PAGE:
Spurs were tired after the tension of clinching the Championship and were looking forward to taking a break from football. Leicester, led by Frank McLintock, were good value for money and were playing very well up to that awful moment when Chalmers was trying to wrest the ball from Bobby Smith and Allen accidentally clattered him.

There was no intent as Allen dashed up to help Bobby Smith to win the ball but Allen clattered him on the shin and in the same instance Chalmers wrenched his knee as he collapsed in agony. The Leicester trainer found he had severe abrasions and bruises from just below his knee right down his shin bone. Chalmers refused to go off for treatment, well aware of the Wembley hoodoo for injuries. Everyone had assumed it would be Spurs who would hit by the hoodoo. It might have been better for Chalmers had he gone off for treatment and had an injection to ease the pain he must have been undoubtedly feeling.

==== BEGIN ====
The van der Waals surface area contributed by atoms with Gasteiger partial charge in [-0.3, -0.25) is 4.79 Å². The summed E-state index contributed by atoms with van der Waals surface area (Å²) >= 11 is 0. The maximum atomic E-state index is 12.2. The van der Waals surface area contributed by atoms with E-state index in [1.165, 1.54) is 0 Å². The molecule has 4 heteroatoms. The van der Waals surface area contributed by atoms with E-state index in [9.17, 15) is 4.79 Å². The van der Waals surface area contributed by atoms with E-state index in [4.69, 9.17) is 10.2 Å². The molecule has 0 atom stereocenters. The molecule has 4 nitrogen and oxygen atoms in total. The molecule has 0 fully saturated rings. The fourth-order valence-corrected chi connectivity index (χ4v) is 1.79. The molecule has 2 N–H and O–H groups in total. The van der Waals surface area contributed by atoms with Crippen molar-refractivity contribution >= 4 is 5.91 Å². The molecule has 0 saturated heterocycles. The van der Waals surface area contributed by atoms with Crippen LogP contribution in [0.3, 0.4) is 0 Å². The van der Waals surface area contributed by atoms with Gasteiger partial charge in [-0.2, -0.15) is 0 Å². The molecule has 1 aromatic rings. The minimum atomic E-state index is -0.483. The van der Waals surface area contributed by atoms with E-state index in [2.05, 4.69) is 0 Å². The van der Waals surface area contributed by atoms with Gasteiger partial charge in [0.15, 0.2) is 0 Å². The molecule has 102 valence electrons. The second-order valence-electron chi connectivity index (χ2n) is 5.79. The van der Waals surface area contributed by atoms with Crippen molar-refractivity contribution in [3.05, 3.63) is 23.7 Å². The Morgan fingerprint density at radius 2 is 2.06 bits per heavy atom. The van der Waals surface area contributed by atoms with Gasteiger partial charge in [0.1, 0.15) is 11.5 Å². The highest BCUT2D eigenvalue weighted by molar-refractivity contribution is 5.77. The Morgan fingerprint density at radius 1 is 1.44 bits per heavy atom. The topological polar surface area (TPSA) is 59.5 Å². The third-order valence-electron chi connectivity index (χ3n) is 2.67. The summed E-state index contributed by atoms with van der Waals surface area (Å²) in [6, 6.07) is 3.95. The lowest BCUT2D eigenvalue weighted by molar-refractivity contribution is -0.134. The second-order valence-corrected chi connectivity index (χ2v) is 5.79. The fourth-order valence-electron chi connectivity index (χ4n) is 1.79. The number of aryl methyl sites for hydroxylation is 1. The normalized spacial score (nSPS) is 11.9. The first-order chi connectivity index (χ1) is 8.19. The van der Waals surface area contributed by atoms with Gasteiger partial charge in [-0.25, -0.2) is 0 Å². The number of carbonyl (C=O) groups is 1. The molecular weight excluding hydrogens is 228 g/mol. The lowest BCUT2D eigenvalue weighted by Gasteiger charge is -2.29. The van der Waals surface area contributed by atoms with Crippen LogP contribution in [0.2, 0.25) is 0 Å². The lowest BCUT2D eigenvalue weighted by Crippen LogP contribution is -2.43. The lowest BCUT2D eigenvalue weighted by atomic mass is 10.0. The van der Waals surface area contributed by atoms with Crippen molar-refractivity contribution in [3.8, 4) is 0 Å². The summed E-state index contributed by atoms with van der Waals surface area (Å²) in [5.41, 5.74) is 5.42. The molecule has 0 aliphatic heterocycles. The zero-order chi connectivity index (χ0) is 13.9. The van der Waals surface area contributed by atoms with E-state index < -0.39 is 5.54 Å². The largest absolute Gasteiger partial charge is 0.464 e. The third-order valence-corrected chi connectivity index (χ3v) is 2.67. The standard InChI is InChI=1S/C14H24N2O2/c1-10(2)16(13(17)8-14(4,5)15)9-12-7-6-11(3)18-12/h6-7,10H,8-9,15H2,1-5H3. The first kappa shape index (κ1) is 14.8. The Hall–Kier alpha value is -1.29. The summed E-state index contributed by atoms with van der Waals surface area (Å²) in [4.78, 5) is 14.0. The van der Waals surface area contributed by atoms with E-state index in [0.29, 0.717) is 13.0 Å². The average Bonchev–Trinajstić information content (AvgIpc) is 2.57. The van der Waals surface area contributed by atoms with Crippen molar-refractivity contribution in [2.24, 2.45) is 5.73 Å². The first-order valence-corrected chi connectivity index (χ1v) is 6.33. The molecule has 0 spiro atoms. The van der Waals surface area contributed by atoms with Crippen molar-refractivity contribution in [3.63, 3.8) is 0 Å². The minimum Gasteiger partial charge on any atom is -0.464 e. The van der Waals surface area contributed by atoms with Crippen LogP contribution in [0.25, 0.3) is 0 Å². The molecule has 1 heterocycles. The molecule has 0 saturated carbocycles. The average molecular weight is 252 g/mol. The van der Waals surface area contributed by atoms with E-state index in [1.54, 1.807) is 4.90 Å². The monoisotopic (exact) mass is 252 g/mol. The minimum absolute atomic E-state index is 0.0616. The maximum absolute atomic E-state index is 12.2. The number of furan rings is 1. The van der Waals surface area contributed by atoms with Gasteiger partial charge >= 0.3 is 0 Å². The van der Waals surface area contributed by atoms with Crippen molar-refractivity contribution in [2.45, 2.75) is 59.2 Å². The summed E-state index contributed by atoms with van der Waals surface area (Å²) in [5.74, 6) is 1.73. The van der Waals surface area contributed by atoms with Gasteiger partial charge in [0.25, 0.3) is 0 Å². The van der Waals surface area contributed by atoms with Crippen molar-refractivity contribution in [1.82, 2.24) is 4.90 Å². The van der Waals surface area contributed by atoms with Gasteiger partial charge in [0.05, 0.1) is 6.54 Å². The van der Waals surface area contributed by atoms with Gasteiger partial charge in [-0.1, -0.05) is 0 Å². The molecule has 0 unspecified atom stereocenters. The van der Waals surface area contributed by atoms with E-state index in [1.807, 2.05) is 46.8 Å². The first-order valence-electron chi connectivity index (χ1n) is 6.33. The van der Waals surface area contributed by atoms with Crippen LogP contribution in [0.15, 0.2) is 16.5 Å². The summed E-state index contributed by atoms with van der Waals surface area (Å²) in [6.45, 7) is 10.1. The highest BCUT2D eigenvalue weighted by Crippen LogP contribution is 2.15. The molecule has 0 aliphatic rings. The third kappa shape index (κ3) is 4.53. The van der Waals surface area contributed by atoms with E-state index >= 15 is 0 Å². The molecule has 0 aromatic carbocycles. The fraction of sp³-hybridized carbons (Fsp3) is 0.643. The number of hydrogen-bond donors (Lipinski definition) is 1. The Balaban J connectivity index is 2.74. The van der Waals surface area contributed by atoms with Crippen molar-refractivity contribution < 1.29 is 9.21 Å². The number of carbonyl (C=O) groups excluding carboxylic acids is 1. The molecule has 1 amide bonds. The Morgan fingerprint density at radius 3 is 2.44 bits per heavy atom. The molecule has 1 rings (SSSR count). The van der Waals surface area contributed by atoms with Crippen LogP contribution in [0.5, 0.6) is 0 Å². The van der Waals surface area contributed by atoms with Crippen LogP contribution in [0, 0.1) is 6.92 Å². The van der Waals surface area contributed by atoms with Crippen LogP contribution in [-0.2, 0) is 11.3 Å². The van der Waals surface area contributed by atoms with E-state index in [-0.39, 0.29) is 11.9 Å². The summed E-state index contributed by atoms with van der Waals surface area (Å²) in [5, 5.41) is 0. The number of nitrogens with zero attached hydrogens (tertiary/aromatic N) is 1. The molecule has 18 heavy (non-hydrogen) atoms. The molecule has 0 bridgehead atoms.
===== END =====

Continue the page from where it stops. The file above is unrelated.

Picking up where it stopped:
That was undoubtedly the turning point of the match. In those days substitutes were not allowed. It was to be another three years before substitutes became a part of the game but it was the 1961 Cup Final that prompted a serious debate about them. As far as I can recall, we have only seen two serious injuries in a Cup Final since then. One was Mick Jones in the 1972 Cup Final, who dislocated a shoulder against Arsenal. The other was, of course, Gazza in 1991.

Spurs could and should have been ahead long before that unfortunate injury. Manager Nicholson planned the final impeccably. Well aware how the springy turf could sap the energy of his tiring players, he gave instructions they were only to attack Leicester's goal for the first five minutes of the game. If they could score in those five minutes, well and good. If not, they were to contain Leicester and make them do all the running, tiring themselves out, allowing Spurs to conserve their energies for the final fifteen minutes or so of the game.

So, Spurs roared into the attack from the start of the game. After four minutes, the late great John White found himself eight yards out from Gordon Banks' goal with the Leicester defence confused. White drove the ball wide and the chance of an early goal was gone. Blanchflower promptly called his troops back to midfield, leaving the rotund Smith to patrol a lonely furrow up field.

Leicester played well for the next quarter of an hour. They had been able to relax since the semi-final as they were safe from relegation and were not involved in the title hunt. They were thus fresher and more relaxed than Tottenham.